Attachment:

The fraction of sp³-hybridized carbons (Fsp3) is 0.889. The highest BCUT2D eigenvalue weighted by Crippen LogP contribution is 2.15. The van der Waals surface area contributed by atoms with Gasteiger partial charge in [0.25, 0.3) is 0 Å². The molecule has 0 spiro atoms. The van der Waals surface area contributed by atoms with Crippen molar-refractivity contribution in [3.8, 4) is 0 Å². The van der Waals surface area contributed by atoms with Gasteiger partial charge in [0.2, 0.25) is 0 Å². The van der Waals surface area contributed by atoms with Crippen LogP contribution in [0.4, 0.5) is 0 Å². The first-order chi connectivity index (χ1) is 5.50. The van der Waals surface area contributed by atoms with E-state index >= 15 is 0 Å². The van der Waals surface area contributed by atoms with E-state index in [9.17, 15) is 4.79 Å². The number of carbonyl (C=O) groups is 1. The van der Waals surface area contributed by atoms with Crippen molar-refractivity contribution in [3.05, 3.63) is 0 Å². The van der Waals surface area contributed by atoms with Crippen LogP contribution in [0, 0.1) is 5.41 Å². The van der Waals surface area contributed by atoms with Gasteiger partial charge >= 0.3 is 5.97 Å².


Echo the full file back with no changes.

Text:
The fraction of sp³-hybridized carbons (Fsp3) is 0.889. The highest BCUT2D eigenvalue weighted by Crippen LogP contribution is 2.15. The van der Waals surface area contributed by atoms with Gasteiger partial charge in [0.25, 0.3) is 0 Å². The molecule has 0 spiro atoms. The van der Waals surface area contributed by atoms with Crippen molar-refractivity contribution in [3.8, 4) is 0 Å². The van der Waals surface area contributed by atoms with Gasteiger partial charge in [0.2, 0.25) is 0 Å². The van der Waals surface area contributed by atoms with Crippen LogP contribution in [0.4, 0.5) is 0 Å². The first-order chi connectivity index (χ1) is 5.50. The van der Waals surface area contributed by atoms with E-state index >= 15 is 0 Å². The van der Waals surface area contributed by atoms with E-state index in [9.17, 15) is 4.79 Å². The number of carbonyl (C=O) groups is 1. The van der Waals surface area contributed by atoms with Crippen molar-refractivity contribution in [3.05, 3.63) is 0 Å². The van der Waals surface area contributed by atoms with Crippen LogP contribution in [0, 0.1) is 5.41 Å². The van der Waals surface area contributed by atoms with Gasteiger partial charge >= 0.3 is 5.97 Å².